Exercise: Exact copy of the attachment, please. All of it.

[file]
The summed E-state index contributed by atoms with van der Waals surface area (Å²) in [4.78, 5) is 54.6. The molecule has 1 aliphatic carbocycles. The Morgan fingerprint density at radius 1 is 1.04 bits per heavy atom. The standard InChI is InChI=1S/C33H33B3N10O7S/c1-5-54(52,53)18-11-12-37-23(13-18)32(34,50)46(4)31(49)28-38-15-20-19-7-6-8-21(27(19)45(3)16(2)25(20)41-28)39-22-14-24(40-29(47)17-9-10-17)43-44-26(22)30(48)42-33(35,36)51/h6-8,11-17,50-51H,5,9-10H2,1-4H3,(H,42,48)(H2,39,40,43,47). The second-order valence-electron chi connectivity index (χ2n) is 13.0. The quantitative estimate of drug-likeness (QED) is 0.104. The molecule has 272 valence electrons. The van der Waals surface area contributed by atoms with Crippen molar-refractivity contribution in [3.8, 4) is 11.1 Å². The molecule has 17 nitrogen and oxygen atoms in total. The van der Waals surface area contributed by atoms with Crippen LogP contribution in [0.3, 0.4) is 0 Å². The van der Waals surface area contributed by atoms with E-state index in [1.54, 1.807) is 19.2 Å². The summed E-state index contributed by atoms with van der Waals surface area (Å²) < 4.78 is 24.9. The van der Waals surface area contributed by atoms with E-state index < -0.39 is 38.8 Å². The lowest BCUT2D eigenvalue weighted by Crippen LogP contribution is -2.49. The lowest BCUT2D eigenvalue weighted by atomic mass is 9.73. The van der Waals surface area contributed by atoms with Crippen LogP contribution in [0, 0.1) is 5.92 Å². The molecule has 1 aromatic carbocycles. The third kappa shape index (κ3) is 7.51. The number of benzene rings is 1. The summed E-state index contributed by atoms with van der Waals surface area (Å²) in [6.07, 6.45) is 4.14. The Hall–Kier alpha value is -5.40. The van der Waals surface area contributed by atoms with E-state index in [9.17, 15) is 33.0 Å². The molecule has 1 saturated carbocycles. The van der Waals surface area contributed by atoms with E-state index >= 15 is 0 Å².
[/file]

The summed E-state index contributed by atoms with van der Waals surface area (Å²) in [4.78, 5) is 54.6. The molecule has 1 aliphatic carbocycles. The Morgan fingerprint density at radius 1 is 1.04 bits per heavy atom. The standard InChI is InChI=1S/C33H33B3N10O7S/c1-5-54(52,53)18-11-12-37-23(13-18)32(34,50)46(4)31(49)28-38-15-20-19-7-6-8-21(27(19)45(3)16(2)25(20)41-28)39-22-14-24(40-29(47)17-9-10-17)43-44-26(22)30(48)42-33(35,36)51/h6-8,11-17,50-51H,5,9-10H2,1-4H3,(H,42,48)(H2,39,40,43,47). The second-order valence-electron chi connectivity index (χ2n) is 13.0. The quantitative estimate of drug-likeness (QED) is 0.104. The molecule has 272 valence electrons. The van der Waals surface area contributed by atoms with Crippen molar-refractivity contribution in [3.8, 4) is 11.1 Å². The molecule has 17 nitrogen and oxygen atoms in total. The van der Waals surface area contributed by atoms with Crippen LogP contribution in [0.3, 0.4) is 0 Å². The van der Waals surface area contributed by atoms with E-state index in [1.54, 1.807) is 19.2 Å². The summed E-state index contributed by atoms with van der Waals surface area (Å²) < 4.78 is 24.9. The van der Waals surface area contributed by atoms with E-state index < -0.39 is 38.8 Å². The lowest BCUT2D eigenvalue weighted by Crippen LogP contribution is -2.49. The lowest BCUT2D eigenvalue weighted by atomic mass is 9.73. The van der Waals surface area contributed by atoms with Crippen LogP contribution in [0, 0.1) is 5.92 Å². The molecule has 1 aromatic carbocycles. The third kappa shape index (κ3) is 7.51. The number of benzene rings is 1. The summed E-state index contributed by atoms with van der Waals surface area (Å²) in [6.07, 6.45) is 4.14. The Hall–Kier alpha value is -5.40. The van der Waals surface area contributed by atoms with E-state index in [9.17, 15) is 33.0 Å². The molecule has 1 saturated carbocycles. The van der Waals surface area contributed by atoms with E-state index >= 15 is 0 Å².